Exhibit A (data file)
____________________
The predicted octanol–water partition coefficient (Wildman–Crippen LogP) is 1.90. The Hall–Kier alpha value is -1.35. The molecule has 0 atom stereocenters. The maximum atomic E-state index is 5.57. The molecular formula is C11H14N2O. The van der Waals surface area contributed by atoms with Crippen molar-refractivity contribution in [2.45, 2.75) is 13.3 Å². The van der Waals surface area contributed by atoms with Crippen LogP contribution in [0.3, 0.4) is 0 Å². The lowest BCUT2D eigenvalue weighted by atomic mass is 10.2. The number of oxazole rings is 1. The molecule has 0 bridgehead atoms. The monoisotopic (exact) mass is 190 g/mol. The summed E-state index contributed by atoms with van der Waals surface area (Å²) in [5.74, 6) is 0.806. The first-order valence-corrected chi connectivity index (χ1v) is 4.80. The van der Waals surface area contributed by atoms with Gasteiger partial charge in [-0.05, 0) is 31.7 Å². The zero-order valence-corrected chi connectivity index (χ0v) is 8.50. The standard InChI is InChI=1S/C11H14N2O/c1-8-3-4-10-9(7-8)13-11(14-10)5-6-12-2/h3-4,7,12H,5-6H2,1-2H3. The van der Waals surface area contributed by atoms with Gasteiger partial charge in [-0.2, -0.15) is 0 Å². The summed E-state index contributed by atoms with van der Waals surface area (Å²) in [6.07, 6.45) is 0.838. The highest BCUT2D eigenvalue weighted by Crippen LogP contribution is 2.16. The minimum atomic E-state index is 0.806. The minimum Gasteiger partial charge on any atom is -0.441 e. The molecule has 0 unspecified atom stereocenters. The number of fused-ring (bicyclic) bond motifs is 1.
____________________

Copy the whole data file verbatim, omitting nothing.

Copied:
The predicted octanol–water partition coefficient (Wildman–Crippen LogP) is 1.90. The Hall–Kier alpha value is -1.35. The molecule has 0 atom stereocenters. The maximum atomic E-state index is 5.57. The molecular formula is C11H14N2O. The van der Waals surface area contributed by atoms with Crippen molar-refractivity contribution in [2.45, 2.75) is 13.3 Å². The van der Waals surface area contributed by atoms with Crippen LogP contribution in [0.3, 0.4) is 0 Å². The lowest BCUT2D eigenvalue weighted by atomic mass is 10.2. The number of oxazole rings is 1. The molecule has 0 bridgehead atoms. The monoisotopic (exact) mass is 190 g/mol. The summed E-state index contributed by atoms with van der Waals surface area (Å²) in [5.74, 6) is 0.806. The first-order valence-corrected chi connectivity index (χ1v) is 4.80. The van der Waals surface area contributed by atoms with Gasteiger partial charge in [-0.05, 0) is 31.7 Å². The zero-order valence-corrected chi connectivity index (χ0v) is 8.50. The standard InChI is InChI=1S/C11H14N2O/c1-8-3-4-10-9(7-8)13-11(14-10)5-6-12-2/h3-4,7,12H,5-6H2,1-2H3. The van der Waals surface area contributed by atoms with Gasteiger partial charge in [-0.2, -0.15) is 0 Å². The summed E-state index contributed by atoms with van der Waals surface area (Å²) in [6.07, 6.45) is 0.838. The highest BCUT2D eigenvalue weighted by Crippen LogP contribution is 2.16. The minimum atomic E-state index is 0.806. The minimum Gasteiger partial charge on any atom is -0.441 e. The molecule has 0 unspecified atom stereocenters. The number of fused-ring (bicyclic) bond motifs is 1.